08/05/2020 8:05 PM IST

Coronavirus Cases In Arthur Road Jail: Why Decongesting Is Slow In Maharashtra

The Maharashtra government had decided in March that 11,000 prisoners would be released, but only around 5,000 inmates have been let out so far.

Hindustan Times via Getty Images
Arthur Road Jail.

Maharashtra, the state with the highest number of Covid-19 cases in India, has a new worry on its hands.

As many as 77 inmates and 26 staff members from Arthur Road jail in Mumbai have tested positive for the highly infectious disease, Maharashtra Home Minister Anil Deshmukh said on Thursday.

In a video message posted on Twitter, Deshmukh said that after a case was found in one of the barracks of the jail, inmates and police officials on duty were immediately tested.

“77 inmates and 26 police officials tested positive. The process to shift all of them to St George Hospital has already begun,” he added.

Deshmukh also said that there are about 2,800 inmates in the Arthur Road jail, but The Indian Express pointed out that the capacity of the jail is about 800. 

Activists have raised concerns that India’s overcrowded, unhygienic prisons can become an epicentre for the pandemic. The World Health Organisation has warned that prisons across the world can expect “huge mortality rates” from COVID-19 unless they take immediate action. 

Even before the Supreme Court order in March about decongesting prisons, the Arthur Road jail administration had written to a local court about the matter. Arthur Road Jail superintendent NB Vaychal, according to The Times of India, had sought orders to let under-trial inmates held for minor and moderate crimes to be released on regular bail and others accused of major crimes to be released on temporary bail. 

The Maharashtra government had decided in March that 11,000 prisoners, whose term of imprisonment is less than seven years, would be released on parole. But the prisons department of Maharashtra had only released a little over 5,000 inmates till 2 May, an official was quoted as saying by PTI. Out of the 5,105 inmates, 582 were released from Arthur Road jail. 

Mumbai Mirror said that the guidelines by the high-powered committee constituted by Maharashtra ruled out relief for those facing charges or convicted under Maharashtra Control of Organised Crime Act, the Maharashtra Protection of Interest of Depositors Act, the Prevention of Money Laundering Act, the Narcotic Drugs and Psychotropic Substances Act and the Unlawful Activities (Prevention) Act, even if they fulfil the seven-year term criteria.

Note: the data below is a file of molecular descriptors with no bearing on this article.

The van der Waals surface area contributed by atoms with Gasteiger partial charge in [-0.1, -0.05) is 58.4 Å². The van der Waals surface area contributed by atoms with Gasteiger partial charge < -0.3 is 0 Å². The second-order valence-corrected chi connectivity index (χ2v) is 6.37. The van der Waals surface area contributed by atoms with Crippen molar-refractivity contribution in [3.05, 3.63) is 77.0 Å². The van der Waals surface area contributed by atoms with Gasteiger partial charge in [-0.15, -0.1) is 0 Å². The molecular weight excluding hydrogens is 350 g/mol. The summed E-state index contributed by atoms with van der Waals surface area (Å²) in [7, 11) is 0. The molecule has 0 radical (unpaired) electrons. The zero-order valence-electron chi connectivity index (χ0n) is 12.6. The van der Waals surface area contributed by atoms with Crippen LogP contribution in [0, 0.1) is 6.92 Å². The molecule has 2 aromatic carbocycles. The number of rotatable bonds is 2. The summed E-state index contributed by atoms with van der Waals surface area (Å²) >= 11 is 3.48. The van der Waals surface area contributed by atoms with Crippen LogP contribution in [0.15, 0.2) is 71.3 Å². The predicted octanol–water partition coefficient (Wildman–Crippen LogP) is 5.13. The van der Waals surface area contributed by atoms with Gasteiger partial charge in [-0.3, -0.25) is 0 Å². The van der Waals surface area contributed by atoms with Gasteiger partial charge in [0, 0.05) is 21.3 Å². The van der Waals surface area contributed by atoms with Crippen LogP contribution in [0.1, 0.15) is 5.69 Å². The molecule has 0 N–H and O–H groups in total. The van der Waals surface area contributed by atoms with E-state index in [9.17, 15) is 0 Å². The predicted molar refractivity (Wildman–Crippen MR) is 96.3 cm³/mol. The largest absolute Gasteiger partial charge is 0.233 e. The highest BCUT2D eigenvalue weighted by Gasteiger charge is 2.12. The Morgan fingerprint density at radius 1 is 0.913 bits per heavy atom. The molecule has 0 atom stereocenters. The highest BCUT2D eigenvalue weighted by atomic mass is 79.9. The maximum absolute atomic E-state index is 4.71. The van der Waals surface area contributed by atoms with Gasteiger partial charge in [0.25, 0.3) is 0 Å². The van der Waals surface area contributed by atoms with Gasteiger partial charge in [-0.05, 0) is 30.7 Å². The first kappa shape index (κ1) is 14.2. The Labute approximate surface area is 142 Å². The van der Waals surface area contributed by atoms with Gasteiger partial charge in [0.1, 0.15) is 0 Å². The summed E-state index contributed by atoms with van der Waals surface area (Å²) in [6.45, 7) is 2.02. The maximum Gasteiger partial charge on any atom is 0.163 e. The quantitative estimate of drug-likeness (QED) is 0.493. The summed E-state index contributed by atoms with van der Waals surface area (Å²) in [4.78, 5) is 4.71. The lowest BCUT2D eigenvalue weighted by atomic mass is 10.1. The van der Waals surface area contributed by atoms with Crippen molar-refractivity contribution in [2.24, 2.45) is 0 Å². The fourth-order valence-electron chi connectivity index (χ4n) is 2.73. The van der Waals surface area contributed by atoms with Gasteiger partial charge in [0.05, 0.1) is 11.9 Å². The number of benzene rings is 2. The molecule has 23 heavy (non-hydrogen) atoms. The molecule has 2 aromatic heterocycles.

Advocate Ajay Verma, convener of the National Forum for Prison Reforms, told HuffPost India that the high-powered committee set up by the Maharashtra government did not take the Supreme Court directive in the true spirit. He said that Maharashtra’s scope of parameters to determine who should be released is very narrow as compared to Delhi, which has also released convicts on “special remission”. 

Those sentenced to 10 years or more and left with six months of sentence were considered for the remission. Those sentenced to seven years and left with five months of sentence were also considered for release, The Economic Times reported. Delhi also relaxed its criteria for emergency bail last month. 

Senior Advocate Satish Talekar told Mumbai Mirror that the restriction in Maharashtra is not applicable in a majority of other states, which allows them to decongest their prisons faster. 

Deshmukh said that after the coronavirus outbreak, the state government had isolated eight prisons in the state including the Arthur Road jail, and ordered that no new inmate will be allowed to enter. The government had also ordered that those inside, including jail staff, will not be allowed to leave prison during lockdown.

Despite the precautions, the minister said 72 inmates were found to have contracted coronavirus after coming in contact with a cook who had caught the infection, according to PTI.

Despite the lockdown in the jail, members of allied staff have been moving in and out of the prison, The Wire reported. “Essential services like milk, vegetables and groceries come in every day. We also have sanitation workers visiting the prison on a regular basis,” a member of the jail authority was quoted as saying in the report. The person also said that even though the staff has not left the compound in over a month, it is difficult to keep the space completely locked.

(With PTI inputs)